• John Lee
    Sep 09, 2013

    I've loved the music of Talking Heads for a long time, so when I first heard about this book, I made sure to file it away so that I could read it. I finally did, and I'm really glad that David Byrne wrote this book.

    This isn't really a memoir, nor is it a scientific treatise. Rather, Byrne simply goes through the music creation process (ideation, performance, recording, manufacturing, promotion, etc.) piece by piece and explains them to the best of his ability. Of course, as a musician, his own e

    I've loved the music of Talking Heads for a long time, so when I first heard about this book, I made sure to file it away so that I could read it. I finally did, and I'm really glad that David Byrne wrote this book.

    This isn't really a memoir, nor is it a scientific treatise. Rather, Byrne simply goes through the music creation process (ideation, performance, recording, manufacturing, promotion, etc.) piece by piece and explains them to the best of his ability. Of course, as a musician, his own experiences do come up frequently, and for fans of Byrne or Talking Heads, it's a real treat to get an insight into the process behind making those records, especially in the early-to-mid Talking Heads era. Byrne often goes on tangents, elaborating upon many different concepts and thoughts which are seemingly only tangentially related to the topic at hand. However, all of these distractions are as enlightening as the main points of the book, and didn't detract from it at all.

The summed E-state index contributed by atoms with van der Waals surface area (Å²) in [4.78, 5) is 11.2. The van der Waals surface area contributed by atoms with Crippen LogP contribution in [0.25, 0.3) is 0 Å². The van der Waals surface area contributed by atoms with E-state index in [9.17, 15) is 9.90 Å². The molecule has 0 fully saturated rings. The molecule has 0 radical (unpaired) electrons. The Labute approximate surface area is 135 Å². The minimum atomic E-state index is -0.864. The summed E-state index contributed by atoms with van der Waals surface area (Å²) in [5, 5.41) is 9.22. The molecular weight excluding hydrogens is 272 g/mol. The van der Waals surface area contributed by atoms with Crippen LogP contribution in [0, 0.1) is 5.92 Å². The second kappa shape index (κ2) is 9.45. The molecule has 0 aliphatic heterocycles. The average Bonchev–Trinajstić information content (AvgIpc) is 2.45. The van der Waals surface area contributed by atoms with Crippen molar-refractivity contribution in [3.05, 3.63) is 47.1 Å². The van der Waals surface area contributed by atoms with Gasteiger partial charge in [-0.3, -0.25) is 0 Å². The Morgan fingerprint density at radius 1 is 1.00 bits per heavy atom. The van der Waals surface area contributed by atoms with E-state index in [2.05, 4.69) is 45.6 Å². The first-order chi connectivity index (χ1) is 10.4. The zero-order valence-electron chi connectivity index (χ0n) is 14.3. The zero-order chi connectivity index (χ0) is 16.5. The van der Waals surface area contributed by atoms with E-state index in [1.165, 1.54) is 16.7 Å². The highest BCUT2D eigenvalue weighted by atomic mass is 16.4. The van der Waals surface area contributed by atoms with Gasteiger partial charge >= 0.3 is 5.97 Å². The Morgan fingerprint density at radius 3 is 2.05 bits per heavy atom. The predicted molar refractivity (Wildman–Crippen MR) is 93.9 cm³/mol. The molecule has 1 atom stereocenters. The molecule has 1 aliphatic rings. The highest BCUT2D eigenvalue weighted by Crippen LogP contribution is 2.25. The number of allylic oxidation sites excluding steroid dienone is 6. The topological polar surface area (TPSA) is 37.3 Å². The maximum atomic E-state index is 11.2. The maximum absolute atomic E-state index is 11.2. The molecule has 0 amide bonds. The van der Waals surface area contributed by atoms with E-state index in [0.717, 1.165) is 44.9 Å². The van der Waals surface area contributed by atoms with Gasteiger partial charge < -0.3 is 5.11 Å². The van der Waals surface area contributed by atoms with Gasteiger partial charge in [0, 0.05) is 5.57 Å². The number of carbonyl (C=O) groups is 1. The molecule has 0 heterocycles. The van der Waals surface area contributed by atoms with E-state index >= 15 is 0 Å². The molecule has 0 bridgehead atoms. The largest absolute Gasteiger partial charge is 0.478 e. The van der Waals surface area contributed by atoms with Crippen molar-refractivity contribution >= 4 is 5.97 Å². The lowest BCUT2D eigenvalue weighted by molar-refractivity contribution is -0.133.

Byrne's takes on these issues are well thought out and elucidated, and while he is often quite opinionated, he seems to give a fair shake to opposing viewpoints as well. I learned a lot about listening to music from this book, and it gave me lots of food for thought about what music means to me, what it can mean to me, and how it can enhance my life.